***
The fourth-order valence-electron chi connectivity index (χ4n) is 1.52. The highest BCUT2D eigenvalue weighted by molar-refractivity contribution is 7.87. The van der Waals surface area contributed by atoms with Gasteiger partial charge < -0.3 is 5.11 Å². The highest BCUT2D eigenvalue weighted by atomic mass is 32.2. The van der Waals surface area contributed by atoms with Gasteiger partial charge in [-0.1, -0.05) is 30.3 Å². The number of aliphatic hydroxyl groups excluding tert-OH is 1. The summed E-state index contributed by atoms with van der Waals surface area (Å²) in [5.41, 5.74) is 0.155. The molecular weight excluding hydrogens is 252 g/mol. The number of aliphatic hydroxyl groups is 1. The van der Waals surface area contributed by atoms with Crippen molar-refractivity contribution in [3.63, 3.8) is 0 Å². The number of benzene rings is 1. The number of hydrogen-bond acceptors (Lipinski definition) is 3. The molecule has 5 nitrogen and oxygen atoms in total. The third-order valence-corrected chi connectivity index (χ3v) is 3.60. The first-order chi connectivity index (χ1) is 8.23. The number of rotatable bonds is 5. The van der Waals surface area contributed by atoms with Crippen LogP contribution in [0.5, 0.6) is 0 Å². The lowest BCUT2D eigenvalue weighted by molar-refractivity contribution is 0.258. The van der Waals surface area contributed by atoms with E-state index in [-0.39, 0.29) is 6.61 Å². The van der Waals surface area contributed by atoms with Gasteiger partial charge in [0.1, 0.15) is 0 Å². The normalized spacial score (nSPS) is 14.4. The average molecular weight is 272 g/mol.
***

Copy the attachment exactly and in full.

The fourth-order valence-electron chi connectivity index (χ4n) is 1.52. The highest BCUT2D eigenvalue weighted by molar-refractivity contribution is 7.87. The van der Waals surface area contributed by atoms with Gasteiger partial charge < -0.3 is 5.11 Å². The highest BCUT2D eigenvalue weighted by atomic mass is 32.2. The van der Waals surface area contributed by atoms with Gasteiger partial charge in [-0.1, -0.05) is 30.3 Å². The number of aliphatic hydroxyl groups excluding tert-OH is 1. The summed E-state index contributed by atoms with van der Waals surface area (Å²) in [5.41, 5.74) is 0.155. The molecular weight excluding hydrogens is 252 g/mol. The number of aliphatic hydroxyl groups is 1. The van der Waals surface area contributed by atoms with Crippen molar-refractivity contribution in [3.63, 3.8) is 0 Å². The number of benzene rings is 1. The number of hydrogen-bond acceptors (Lipinski definition) is 3. The molecule has 5 nitrogen and oxygen atoms in total. The third-order valence-corrected chi connectivity index (χ3v) is 3.60. The first-order chi connectivity index (χ1) is 8.23. The number of rotatable bonds is 5. The van der Waals surface area contributed by atoms with Crippen LogP contribution in [0.5, 0.6) is 0 Å². The lowest BCUT2D eigenvalue weighted by molar-refractivity contribution is 0.258. The van der Waals surface area contributed by atoms with E-state index in [-0.39, 0.29) is 6.61 Å². The van der Waals surface area contributed by atoms with Gasteiger partial charge in [0.1, 0.15) is 0 Å². The normalized spacial score (nSPS) is 14.4. The average molecular weight is 272 g/mol.